Based on the extent of the market for any product, markets can be classified into local regional, national and international markets.
A local market for a product exists when buyers and sellers of commodity carry on business in a particular locality or village or area where the demand and supply conditions are influenced by local conditions only. E.g. Perishable goods like milk and vegetables and bulky articles like bricks and stones.
When commodities are demanded and supplied throughout the country, there is national market e.g. wheat, rice or cotton
Commodities that are demanded and supplied over a region have regional market.
When demand and supply conditions are influenced at the global level, we have international market. e.g. gold, silver, cell phone etc.
On the basis of demand and supply, this geographical classification is made. With improved transport facilities and communications, even goods of local markets can become international goods.
Marshall classified market based on the time element. In economics 'time' does not mean clock time. It means only the division of time based on extent of adjustability of supply of a commodity for a given change in its demand. The major divisions are very short period, short period and long period.
Very short period refers to the type of competitive market in which the supply of commodities cannot be changed at all. So in a very short period, the market supply is perfectly inelastic. The price of the commodity depends on the demand for the product alone. The perishable commodities like flowers are the best example.
Short period refers to that period in which supply can be adjusted to a limited extent by varying the variable factors alone. The short period supply curve is relatively elastic. The short period price is determined by the interaction of the short-run supply and demand curves.
Long period is the time period during which the supply conditions are fully able to meet the new demand conditions. In the long run, all (both fixed as well as variable) factors are variable. Thus the supply curve in the long run is perfectly elastic. Therefore, it is the demand that influences price in the long period.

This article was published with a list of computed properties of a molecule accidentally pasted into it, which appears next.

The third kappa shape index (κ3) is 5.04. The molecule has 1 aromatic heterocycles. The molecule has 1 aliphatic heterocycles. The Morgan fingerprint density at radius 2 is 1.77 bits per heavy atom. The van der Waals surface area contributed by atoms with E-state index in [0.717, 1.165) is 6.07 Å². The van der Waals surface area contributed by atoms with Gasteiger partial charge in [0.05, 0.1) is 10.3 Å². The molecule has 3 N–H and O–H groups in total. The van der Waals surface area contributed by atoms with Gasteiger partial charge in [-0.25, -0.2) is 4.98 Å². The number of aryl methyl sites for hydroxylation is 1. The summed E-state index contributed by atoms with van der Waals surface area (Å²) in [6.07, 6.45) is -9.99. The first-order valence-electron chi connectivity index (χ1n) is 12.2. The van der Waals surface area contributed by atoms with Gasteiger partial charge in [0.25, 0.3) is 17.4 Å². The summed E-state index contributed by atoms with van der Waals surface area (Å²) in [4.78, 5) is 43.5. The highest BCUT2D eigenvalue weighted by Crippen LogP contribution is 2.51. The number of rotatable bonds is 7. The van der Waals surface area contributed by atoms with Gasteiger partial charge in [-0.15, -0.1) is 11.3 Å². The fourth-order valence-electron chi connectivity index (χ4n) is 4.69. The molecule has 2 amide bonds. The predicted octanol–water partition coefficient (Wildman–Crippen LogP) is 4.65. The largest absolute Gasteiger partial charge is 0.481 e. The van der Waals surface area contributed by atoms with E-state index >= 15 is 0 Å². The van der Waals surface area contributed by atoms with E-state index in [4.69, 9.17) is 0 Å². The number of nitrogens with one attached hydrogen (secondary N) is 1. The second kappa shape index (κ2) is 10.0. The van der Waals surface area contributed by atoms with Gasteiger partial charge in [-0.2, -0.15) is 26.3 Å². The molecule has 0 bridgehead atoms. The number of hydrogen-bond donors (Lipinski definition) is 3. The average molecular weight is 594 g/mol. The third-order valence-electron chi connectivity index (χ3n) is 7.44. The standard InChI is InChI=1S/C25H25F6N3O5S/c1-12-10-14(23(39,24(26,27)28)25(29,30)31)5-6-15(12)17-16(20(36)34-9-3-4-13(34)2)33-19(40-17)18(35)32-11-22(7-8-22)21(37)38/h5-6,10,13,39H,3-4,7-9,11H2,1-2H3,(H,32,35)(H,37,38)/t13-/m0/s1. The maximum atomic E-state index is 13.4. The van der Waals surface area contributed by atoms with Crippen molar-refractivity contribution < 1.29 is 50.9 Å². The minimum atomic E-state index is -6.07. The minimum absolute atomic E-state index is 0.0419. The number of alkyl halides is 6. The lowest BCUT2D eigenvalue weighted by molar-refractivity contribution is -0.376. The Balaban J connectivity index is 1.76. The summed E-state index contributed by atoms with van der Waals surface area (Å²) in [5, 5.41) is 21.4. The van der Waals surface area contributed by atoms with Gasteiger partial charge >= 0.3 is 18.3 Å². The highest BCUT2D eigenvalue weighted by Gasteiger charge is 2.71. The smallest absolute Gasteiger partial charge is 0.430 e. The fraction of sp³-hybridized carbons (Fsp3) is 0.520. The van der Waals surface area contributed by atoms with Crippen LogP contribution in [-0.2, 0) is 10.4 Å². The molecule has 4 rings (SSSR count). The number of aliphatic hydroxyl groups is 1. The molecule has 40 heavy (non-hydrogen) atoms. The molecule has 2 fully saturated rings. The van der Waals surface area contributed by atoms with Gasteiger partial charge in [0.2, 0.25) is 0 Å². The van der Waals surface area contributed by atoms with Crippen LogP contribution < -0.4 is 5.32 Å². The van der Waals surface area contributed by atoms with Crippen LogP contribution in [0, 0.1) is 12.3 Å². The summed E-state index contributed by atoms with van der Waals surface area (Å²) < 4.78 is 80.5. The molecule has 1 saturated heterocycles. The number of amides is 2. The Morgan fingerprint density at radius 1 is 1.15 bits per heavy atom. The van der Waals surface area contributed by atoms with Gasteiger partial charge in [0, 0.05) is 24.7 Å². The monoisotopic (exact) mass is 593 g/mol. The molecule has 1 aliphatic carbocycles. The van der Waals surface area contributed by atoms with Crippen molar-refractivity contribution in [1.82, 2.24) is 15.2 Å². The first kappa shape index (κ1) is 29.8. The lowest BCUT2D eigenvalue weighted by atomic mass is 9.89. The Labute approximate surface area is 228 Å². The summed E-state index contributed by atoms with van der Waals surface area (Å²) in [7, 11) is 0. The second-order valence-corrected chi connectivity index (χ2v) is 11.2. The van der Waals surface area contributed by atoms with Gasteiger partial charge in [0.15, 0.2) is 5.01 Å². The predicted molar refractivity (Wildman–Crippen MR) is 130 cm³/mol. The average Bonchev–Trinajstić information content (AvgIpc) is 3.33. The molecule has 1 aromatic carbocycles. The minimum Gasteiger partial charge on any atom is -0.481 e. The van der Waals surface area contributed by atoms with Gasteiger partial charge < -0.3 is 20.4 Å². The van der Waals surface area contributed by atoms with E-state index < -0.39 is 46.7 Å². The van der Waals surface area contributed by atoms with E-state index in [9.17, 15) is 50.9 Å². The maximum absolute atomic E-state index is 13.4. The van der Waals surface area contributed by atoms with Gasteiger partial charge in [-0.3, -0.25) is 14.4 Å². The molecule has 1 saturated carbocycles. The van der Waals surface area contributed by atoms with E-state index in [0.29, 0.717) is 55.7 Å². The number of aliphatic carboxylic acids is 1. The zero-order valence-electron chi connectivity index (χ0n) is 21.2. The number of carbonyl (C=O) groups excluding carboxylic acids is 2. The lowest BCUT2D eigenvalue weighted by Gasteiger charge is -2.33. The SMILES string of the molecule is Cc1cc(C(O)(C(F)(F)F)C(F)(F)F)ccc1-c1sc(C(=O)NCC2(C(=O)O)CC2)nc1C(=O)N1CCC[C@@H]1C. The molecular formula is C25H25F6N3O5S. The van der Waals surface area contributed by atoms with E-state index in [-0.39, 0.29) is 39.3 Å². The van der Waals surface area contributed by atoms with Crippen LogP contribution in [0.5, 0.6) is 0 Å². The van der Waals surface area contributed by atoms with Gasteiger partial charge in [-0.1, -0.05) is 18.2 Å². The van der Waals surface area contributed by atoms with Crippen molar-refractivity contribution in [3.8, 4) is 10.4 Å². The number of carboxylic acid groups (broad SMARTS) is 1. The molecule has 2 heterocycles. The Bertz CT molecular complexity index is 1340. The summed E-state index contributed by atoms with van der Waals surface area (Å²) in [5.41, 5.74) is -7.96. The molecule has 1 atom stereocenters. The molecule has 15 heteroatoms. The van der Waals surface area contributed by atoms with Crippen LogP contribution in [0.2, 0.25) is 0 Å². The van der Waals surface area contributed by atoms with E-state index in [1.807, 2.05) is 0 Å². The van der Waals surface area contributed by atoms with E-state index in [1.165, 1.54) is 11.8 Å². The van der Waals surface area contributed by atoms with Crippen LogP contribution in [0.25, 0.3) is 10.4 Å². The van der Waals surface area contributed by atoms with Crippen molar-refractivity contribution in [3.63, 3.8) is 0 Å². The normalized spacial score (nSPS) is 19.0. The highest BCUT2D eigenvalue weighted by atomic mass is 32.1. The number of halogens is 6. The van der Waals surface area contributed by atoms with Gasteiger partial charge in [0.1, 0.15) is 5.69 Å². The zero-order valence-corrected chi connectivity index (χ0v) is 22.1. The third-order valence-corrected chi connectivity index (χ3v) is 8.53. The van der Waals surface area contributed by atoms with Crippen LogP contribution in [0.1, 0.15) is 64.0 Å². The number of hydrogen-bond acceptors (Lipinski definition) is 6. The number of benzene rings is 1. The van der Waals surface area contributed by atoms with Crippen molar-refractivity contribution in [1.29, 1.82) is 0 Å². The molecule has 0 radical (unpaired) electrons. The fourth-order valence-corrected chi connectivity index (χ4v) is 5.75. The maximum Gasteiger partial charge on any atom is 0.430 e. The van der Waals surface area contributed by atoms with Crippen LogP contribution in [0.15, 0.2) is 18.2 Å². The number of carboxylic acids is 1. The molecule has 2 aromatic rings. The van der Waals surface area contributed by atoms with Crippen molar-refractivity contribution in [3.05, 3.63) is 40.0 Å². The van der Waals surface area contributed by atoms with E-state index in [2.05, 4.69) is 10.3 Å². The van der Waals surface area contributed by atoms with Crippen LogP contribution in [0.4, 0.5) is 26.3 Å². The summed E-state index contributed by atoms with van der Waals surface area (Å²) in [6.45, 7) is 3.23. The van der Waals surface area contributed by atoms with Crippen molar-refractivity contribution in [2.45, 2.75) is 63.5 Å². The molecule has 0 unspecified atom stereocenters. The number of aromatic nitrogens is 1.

These markets are classified according to the number of sellers in the market and the nature of the commodity. The classification of market according to competition is as follows.
Perfect competition is a market situation where there are infinite number of sellers that no one is big enough to have any appreciable influence over market price.
1. Large number of buyers and sellers
There are a large number of buyers and sellers in a perfect competitive market that neither a single buyer nor a single seller can influence the price. The price is determined by market forces namely the demand for and the supply of the product. There will be uniform price in the market. Sellers accept this price and adjust the quantity produced to maximise their profit. Thus the sellers inthe perfect competitive market are price- takers and quantity adjusters.
1. Homogeneous Product
The products produced by all the firms in the perfectly competitive market must be homogeneous and identical in all respects i.e. the products in the market are the same in quantity, size, taste, etc. The products of different firms are perfect substitutes and the cross-elasticity is infinite.
2. Perfect knowledge about market conditions
Both buyers and sellers are fully aware of the current price in the market. Therefore the buyer will not offer high price and the sellers will not accept a price less than the one prevailing in the market.
3. Free entry and Free exit
There must be complete freedom for the entry of new firms or the exit of the existing firms from the industry. When the existing firms are earning super-normal profits, new firms enter into the market. When there is loss in the industry, some firms leave the industry. The free entry and free exit are possible only in the long run. That is because the size of the plant cannot be changed in the short run.
4. Perfect mobility of factors of production
The factors of productions should be free to move from one use to another or from one industry to another easily to get better
remuneration. The assumption of perfect mobility of factors is essential to fulfil the first condition namely large number of producers in the market.
5. Absence of transport cost
In a perfectly competitive market, it is assumed that there are no transport costs. Under perfect competition, a commodity is sold at uniform price throughout the market. If transport cost is incurred, the firms nearer to the market will charge a low price than the firms far away. Hence it is assumed that there is no transport cost.
6. Absence of Government or artificial restrictions or collusions
There are no government controls or restrictions on supply, pricing etc. There is also no collusion among buyers or sellers. The price in the perfectly competitive market is free to change in response to changes in demand and supply conditions.